The Browns are a slow football team. Cleveland has decent size but definitely not enough blazers and game-changing athletes. I thought the Browns would be more aggressive in free agency to close the talent gap with the Pittsburgh Steelers and Baltimore Ravens. But that wasn't the case. Keep an eye on team speed during the regular season. I think it will be an issue.
  • Pro Bowl left tackle Joe Thomas is dominating Sheard in practice. Cleveland's coaching staff is putting Sheard, a rookie second-round pick, against Thomas to get him ready for the regular season. But Thomas is stonewalling Sheard at nearly every turn and had a pancake block in Friday's practice. Cleveland hopes Sheard will gradually improve by facing arguably the NFL's best left tackle.
  • Second-year running back Montario Hardesty isn't all the way back from knee surgery. The former second-round pick tore his ACL last year and missed the entire season. The Browns are counting on Hardesty to spell Hillis this year. But the team has been very cautious with Hardesty in practice. Hardesty has a lengthy track record of injuries in college and the pros.
  • A player who does look to be back from injury is linebacker D'Qwell Jackson. He's missed the past two seasons with back-to-back pectoral injuries but is active and making plays again in camp. When healthy, Jackson was one of Cleveland's top defensive players. He also has experience in a 4-3 defense and is seeing the field well. Jackson intercepted passes from McCoy by reading the quarterback's eyes in back-to-back practices.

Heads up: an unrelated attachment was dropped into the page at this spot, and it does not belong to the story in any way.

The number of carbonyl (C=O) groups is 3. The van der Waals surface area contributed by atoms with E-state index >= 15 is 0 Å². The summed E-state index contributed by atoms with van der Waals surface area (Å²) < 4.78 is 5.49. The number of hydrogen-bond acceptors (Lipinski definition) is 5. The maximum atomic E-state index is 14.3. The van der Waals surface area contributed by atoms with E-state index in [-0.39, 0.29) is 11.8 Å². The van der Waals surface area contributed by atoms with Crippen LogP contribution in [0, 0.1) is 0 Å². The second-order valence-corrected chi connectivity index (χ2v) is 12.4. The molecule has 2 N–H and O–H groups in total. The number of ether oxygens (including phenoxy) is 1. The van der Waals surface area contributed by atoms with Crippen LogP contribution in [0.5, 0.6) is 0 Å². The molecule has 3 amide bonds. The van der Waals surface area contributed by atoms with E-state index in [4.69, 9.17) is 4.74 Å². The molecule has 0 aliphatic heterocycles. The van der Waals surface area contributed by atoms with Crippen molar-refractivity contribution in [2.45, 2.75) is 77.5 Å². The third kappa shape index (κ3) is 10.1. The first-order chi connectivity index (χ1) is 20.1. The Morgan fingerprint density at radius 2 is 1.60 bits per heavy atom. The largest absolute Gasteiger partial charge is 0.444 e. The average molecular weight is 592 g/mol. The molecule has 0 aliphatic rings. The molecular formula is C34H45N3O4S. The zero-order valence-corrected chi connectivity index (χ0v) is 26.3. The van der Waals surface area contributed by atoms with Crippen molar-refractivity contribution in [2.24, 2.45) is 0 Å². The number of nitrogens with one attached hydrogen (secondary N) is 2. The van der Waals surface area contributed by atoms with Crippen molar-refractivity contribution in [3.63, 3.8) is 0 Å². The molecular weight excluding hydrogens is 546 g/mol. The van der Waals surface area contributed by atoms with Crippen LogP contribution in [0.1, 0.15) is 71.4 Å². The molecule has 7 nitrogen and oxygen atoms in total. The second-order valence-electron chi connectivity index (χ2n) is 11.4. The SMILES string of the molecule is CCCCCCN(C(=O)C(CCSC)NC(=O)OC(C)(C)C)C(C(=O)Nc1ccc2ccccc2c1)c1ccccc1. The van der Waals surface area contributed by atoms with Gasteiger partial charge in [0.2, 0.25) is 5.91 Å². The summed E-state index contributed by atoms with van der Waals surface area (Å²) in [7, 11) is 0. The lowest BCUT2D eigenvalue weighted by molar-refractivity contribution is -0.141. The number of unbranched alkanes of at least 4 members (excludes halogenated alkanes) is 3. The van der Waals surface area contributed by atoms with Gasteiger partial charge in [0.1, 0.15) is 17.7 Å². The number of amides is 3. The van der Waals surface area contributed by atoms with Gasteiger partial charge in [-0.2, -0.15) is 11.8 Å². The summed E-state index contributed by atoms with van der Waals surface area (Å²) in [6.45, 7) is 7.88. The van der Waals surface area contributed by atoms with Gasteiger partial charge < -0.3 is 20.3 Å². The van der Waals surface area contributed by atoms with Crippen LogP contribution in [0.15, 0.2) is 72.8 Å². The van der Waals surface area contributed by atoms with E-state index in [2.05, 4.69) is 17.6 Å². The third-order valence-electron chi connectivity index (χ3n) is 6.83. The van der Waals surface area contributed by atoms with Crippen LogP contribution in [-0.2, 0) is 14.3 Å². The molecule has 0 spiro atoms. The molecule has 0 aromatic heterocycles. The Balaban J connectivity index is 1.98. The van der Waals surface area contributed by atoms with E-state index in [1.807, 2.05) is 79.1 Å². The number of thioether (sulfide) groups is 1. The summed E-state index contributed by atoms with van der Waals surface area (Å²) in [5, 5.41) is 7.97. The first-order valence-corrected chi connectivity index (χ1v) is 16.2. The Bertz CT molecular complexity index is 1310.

• Little's drops are a concern. He has good physical tools. But by my count, Little dropped at least five passes in practice this week. He had a reputation in college for drops. It's too early to say if it's lack of concentration or bad hands. Perhaps rust also is a factor. Little was suspended at the University of North Carolina all of last season.
  • Haden looks really good. He breaks up a lot of passes in team drills. Haden moves well and stays in good position. Last year, Haden had a slow start at training camp as a rookie. That wasn't the case this year.
  • If Tony Pashos is anything, he's huge. The projected starting right tackle is expected to protect McCoy's front side this season. Pashos missed most of 2010 with an ankle injury. But the Browns are still high on him and hope he can patch up the right side of the offensive line, which is Cleveland's weakest area up front.
Barring an unexpected change of circumstances, the Cleveland Browns are expected to part ways with free-agent fullback Lawrence Vickers. He was not tendered by the Browns and the team drafted Stanford fullback Owen Marecic in April, because Cleveland believes he's a better fit for the West Coast offense.

But will Vickers return to the AFC North in a different uniform?



In this physical division, there will always be a need for a punishing fullback. Vickers is one of the best run-blocking fullbacks in the NFL, and the Baltimore Ravens and Cincinnati Bengals both have voids at that position.

Ravens fullback and pending free agent Le'Ron McClain wants more carries and probably has to leave Baltimore to get them. Vickers, who doesn't need to carry the football, would be a great option to replace McClain and open holes for tailback Ray Rice. Adding Vickers also could bring more consistency to Baltimore's running game, which was lacking last season.

New Bengals offensive coordinator Jay Gruden also wants to emphasize the run in Cincinnati and could use an upgrade at fullback. A backfield of Cedric Benson and Vickers certainly screams "power running game" and would be ideal for competing against tough defenses in Baltimore and Pittsburgh. In Cincinnati, Vickers also would have the chance to prove to doubters that he can fit in a West Coast offense.

It's unlikely the Pittsburgh Steelers would make a push for Vickers. Steelers offensive coordinator Bruce Arians runs a lot of three-receiver and multiple tight end sets, which decreases the need for a true fullback. Backup tight end David Johnson also has done a decent job filling that role when needed.

But if Vickers returns to the AFC North, he would certainly have a chip on his shoulder. Not only would he play for a division rival, but Vickers would get a chance to punish the Browns twice a year for not re-signing him.